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No. 135: MAY-JUN 2001

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Oil Deposits And Rotary Phenomena

Sometimes obscure and unlikely correlations lead to new insights. In this context, we are obliged to mention a most improbable connection proposed by chemical engineer S. Mori in a paper presented at the Spring 2000 meeting of the American Geophysical Union. Mori suspects that oil and gas deposits are linked to the origin of tornados!

In his paper, Mori said that positively charged oil deposits underground establish polarity with negatively charged oxygen ions at the surface. When a thunderstorm passes over the oil field, he thinks this subsurface polarity links up the with electric polarity established between clouds and ground, creating the vacuum that spawns the tornado.

Over the years, Mori said he's built a data base of about 8,000 tornado hits in the United States for comparison with the location of known oil and gas deposits. He said that studies in Kansas, Pennsylvania and Texas found a high correlation.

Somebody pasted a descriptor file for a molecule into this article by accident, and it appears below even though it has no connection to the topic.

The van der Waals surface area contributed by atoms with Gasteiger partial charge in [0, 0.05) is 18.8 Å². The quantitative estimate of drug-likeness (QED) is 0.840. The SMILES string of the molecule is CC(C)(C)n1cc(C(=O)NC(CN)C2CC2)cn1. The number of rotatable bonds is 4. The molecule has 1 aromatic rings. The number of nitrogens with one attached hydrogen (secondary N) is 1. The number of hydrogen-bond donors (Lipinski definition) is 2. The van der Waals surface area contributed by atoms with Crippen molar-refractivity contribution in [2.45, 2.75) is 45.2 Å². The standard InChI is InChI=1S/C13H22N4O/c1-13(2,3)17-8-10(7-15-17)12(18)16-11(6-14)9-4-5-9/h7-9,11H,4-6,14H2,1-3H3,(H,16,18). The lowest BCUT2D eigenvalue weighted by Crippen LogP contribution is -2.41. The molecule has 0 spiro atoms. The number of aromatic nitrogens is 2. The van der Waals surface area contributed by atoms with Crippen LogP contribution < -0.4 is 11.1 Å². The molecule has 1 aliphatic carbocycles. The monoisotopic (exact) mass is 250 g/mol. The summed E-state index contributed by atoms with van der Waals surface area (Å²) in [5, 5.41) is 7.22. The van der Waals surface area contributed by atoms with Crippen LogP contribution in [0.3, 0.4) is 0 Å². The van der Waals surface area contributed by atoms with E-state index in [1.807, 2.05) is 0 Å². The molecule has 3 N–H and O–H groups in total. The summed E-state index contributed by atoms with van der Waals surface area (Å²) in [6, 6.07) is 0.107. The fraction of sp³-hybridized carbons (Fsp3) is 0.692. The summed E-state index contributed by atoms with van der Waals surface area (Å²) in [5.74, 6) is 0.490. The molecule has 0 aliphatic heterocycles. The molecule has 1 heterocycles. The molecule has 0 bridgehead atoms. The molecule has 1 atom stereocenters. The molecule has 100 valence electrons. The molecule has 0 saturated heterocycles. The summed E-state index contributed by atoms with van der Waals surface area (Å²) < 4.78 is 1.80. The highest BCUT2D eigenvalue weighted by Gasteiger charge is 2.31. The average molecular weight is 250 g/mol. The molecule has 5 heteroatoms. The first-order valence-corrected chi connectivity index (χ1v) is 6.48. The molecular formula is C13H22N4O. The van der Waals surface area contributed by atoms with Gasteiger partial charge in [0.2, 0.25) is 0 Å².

(Lore, David; "Underground Oil One Twist in Tornado Theory," Charleston Dispatch, June 8, 2000. Cr. J. Dotson.)

Comments. There have been numerous reports of electrical and burning phenomena associated with tornados. See GWT1 & GWT2 in Tornados, Dark Days.

The oil-sodden lands of the Persian Gulf can be correlated with another sort of rotary phenomena: the strange phosphorescent wheels of light that have been seen many times swirling in the shallow waters of the Gulf. See GLW in Lightning, Auroras.

From Science Frontiers #135, MAY-JUN 2001. � 2001 William R. Corliss

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